Prabhupada's own movement also soon provided him with ample reason for discouragement. From the very outset there was trouble: his authority was challenged; his position compromised; his instructions distorted, neglected or selectively followed; his teachings moulded to various fancies; his assets misused, mismanaged and misappropriated; his standards broken; his dependents neglected, exploited and abused. And the worst of this was committed by men Prabhupada entrusted with responsible positions. Prabhupada travelled continuously around the world, grappling with problems. Each day his mail washed up to him a jumbled deposit of scandals, failures and disappointments. Internal weaknesses and shortcomings turned the eleven years of Prabhupada's personal supervision into a concatenation of crises.

It is a noteworthy feature of ISKCON during that time that there was hardly any frank and open acknowledgement of the problems among the members. Even though almost any of us could provide impressively detailed accounts of a plethora of scandals and failures, a weird sort of schizoid compartmentalisation allowed us to maintain the conviction that we as a society were pure and transcendental and that, almost by definition, we could do no wrong. Scandals and failures tended each to be viewed as discrete and anomalous, and they were rarely surveyed as a whole to alarm us with the picture of a chronic condition, a pervasive pattern, a trend. We became so captivated by our own dazzling ideals that we were blinded to our actual behaviour. We could have benefitted by accepting some of the devastatingly accurate criticisms levelled against us by the anti-cult movement, but unfortunately the anti-cultists called for the destruction of ISKCON. Their condemnations were indiscriminate and sweeping, and they in no way wished us well. As a result, they simply fostered the very bunker mentality they condemned and only fed the self-righteousness of the devotees.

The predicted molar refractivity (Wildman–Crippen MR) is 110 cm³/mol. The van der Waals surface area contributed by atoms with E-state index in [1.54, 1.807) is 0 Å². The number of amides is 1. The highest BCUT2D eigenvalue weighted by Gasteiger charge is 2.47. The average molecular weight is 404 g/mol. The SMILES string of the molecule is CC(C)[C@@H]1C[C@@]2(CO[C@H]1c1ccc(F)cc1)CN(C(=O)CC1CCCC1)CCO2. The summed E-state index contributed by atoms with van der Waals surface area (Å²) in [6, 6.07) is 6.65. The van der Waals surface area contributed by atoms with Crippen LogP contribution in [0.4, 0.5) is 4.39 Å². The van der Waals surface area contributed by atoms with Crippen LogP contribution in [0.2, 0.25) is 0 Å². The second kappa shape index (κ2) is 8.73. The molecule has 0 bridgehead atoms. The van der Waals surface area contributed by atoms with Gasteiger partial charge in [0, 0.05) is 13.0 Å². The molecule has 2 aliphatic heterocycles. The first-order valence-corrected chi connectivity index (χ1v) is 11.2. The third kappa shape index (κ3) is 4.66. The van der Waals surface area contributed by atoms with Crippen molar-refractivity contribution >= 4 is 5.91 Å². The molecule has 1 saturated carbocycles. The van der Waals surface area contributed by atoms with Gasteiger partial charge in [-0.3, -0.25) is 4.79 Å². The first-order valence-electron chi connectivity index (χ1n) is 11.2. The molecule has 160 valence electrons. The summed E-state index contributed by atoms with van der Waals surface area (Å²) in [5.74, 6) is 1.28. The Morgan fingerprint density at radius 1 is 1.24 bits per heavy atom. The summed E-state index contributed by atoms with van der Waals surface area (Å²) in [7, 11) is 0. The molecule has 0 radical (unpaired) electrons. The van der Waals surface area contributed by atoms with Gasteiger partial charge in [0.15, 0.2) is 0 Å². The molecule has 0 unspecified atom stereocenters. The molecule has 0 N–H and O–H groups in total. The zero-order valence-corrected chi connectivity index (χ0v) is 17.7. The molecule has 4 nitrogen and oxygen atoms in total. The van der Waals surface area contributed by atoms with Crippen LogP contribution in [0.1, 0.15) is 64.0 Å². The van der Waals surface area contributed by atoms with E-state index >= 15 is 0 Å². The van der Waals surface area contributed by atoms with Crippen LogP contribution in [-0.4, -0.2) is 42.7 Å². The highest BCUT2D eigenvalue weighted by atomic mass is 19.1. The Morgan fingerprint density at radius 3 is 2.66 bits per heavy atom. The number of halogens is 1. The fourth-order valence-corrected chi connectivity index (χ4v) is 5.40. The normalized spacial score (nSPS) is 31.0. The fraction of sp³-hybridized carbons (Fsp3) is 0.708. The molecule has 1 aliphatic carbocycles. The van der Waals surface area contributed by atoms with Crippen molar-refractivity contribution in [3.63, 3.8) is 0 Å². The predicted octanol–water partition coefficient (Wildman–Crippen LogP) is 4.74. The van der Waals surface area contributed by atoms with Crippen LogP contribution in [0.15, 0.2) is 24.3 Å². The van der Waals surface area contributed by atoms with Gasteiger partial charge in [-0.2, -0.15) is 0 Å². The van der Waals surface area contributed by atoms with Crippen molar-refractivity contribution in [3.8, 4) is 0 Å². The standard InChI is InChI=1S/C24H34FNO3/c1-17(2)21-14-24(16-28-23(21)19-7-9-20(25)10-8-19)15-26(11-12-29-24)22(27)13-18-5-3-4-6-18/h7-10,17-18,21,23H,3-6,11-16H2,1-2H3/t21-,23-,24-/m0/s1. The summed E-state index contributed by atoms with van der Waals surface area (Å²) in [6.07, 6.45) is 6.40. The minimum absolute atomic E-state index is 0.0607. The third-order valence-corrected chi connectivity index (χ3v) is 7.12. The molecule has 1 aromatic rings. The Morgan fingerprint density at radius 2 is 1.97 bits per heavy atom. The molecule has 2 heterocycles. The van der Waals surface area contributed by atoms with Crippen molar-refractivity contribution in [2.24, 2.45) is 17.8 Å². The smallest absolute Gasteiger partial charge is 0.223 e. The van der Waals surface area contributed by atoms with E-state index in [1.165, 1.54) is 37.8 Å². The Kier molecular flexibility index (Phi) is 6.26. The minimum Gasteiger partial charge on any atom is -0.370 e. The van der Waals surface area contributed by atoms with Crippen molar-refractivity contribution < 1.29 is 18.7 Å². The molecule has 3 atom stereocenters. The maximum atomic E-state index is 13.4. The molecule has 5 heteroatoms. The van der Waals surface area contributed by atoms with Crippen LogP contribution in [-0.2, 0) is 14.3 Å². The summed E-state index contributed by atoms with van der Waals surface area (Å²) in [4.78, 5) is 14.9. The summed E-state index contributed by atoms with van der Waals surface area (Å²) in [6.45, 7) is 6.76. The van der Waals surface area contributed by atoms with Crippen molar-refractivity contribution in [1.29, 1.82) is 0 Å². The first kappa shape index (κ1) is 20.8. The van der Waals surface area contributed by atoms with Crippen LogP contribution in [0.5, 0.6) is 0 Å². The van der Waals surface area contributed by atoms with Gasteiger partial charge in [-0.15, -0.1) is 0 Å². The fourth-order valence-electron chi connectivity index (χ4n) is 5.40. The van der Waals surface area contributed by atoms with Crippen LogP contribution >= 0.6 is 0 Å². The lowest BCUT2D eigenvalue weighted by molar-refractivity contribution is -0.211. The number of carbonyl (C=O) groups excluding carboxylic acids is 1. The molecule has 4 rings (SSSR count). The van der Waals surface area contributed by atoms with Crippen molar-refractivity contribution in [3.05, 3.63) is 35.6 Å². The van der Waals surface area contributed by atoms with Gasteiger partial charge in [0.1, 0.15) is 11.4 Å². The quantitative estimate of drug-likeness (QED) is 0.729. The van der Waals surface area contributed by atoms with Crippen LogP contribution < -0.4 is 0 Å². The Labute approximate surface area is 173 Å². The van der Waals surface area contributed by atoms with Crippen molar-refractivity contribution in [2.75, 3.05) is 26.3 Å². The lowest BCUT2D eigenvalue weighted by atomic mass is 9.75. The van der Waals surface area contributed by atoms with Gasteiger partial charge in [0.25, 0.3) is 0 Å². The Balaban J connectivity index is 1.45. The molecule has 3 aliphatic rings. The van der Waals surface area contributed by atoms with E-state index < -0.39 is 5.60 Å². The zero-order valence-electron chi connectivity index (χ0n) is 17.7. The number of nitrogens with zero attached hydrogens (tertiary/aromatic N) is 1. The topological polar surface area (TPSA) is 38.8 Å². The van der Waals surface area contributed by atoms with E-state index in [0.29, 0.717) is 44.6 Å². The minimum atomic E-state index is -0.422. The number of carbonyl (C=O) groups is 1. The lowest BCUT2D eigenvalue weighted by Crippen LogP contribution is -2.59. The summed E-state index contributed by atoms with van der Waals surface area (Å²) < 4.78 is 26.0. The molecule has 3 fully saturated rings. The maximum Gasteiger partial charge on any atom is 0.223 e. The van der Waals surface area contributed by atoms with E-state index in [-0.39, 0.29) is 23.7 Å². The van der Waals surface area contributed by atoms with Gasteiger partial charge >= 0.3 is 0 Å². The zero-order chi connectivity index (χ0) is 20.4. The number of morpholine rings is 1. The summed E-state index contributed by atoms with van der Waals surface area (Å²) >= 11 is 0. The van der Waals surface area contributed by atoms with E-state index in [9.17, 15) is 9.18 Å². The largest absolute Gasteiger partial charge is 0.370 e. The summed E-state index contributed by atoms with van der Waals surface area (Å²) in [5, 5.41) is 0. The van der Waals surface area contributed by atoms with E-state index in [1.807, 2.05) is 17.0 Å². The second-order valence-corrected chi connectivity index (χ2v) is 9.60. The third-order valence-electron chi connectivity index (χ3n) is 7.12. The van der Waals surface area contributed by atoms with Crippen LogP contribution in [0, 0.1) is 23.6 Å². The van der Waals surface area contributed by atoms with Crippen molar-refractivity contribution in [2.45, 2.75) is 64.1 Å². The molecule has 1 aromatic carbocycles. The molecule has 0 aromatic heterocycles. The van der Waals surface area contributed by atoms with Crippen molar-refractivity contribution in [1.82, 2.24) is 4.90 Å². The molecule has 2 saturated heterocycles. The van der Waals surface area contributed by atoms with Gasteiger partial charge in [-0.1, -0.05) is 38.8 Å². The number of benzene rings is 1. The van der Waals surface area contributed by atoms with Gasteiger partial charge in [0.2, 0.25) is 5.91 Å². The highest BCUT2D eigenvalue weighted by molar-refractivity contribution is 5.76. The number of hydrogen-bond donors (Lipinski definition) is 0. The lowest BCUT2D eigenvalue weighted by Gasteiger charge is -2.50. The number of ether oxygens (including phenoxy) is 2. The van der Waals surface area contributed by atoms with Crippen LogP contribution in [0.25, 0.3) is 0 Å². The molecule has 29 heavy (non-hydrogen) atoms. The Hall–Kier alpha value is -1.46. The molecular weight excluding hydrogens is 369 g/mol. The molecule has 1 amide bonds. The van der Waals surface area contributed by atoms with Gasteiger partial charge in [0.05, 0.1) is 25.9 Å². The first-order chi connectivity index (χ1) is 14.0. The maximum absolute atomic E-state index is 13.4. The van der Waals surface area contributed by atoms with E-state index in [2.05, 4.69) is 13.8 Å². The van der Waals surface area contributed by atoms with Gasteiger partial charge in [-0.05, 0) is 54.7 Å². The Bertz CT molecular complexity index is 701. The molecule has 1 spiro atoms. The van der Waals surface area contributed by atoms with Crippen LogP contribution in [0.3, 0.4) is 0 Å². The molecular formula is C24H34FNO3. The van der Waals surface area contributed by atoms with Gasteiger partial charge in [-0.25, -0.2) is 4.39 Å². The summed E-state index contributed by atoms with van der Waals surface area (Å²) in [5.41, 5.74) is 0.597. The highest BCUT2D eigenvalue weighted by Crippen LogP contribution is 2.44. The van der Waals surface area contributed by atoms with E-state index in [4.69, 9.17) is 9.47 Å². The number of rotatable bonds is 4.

Yet given all that, it was more than possible to flourish spiritually within ISKCON. True, when I moved into a temple of little over a dozen residents, it was a shock to discover the extent of the struggle with spiritual weakness that went on daily. It was a test to undergo the difficulties of human relations within a small, tightly-knit, high-demand, high-intensity, religious community, especially one nearly bereft of the human comforts of social or psychological compatibilities. Nevertheless, one could, if one wanted, negotiate all the individual and group minefields, and not only advance in Krsna consciousness, but also deliver it effectively to others. In fact, I could do neither of those things at all outside of ISKCON. If, on my worst days, I found myself thinking that the devotees I lived with were fools and rascals, I always reminded myself that without these fools and rascals, I could make no advancement in Krsna consciousness. I had better learn to appreciate them. We were, all of us, fools and rascals; nevertheless, Prabhupada still enabled us to do miraculous things, rendered all the more miraculous in light of the character of the performers.

Thus, it was not until after the demise of its founder-acarya in 1977 that ISKCON as a n institution had to acknowledge and come to terms with its failures and shortcomings. At first — with the lineage apparently handed over securely by Prabhupada to eleven hand-picked successor-acaryas — ISKCON set out with great panache, leaping off with the boyish ebullience of Siegfried bounding down to the Rhine, horn blaring. Yet it was not long before ISKCON had to confront, at last, its own shadow, as over the decade intractable failures and shortcomings — abuse of authority, enjoyment of position, attachment to material pleasures, and the like — emerged within the group of initiating gurus. The movement was forced to begin facing, frankly and openly, the gap between its ideals and its actual achievements. We had attained the condition for real progress.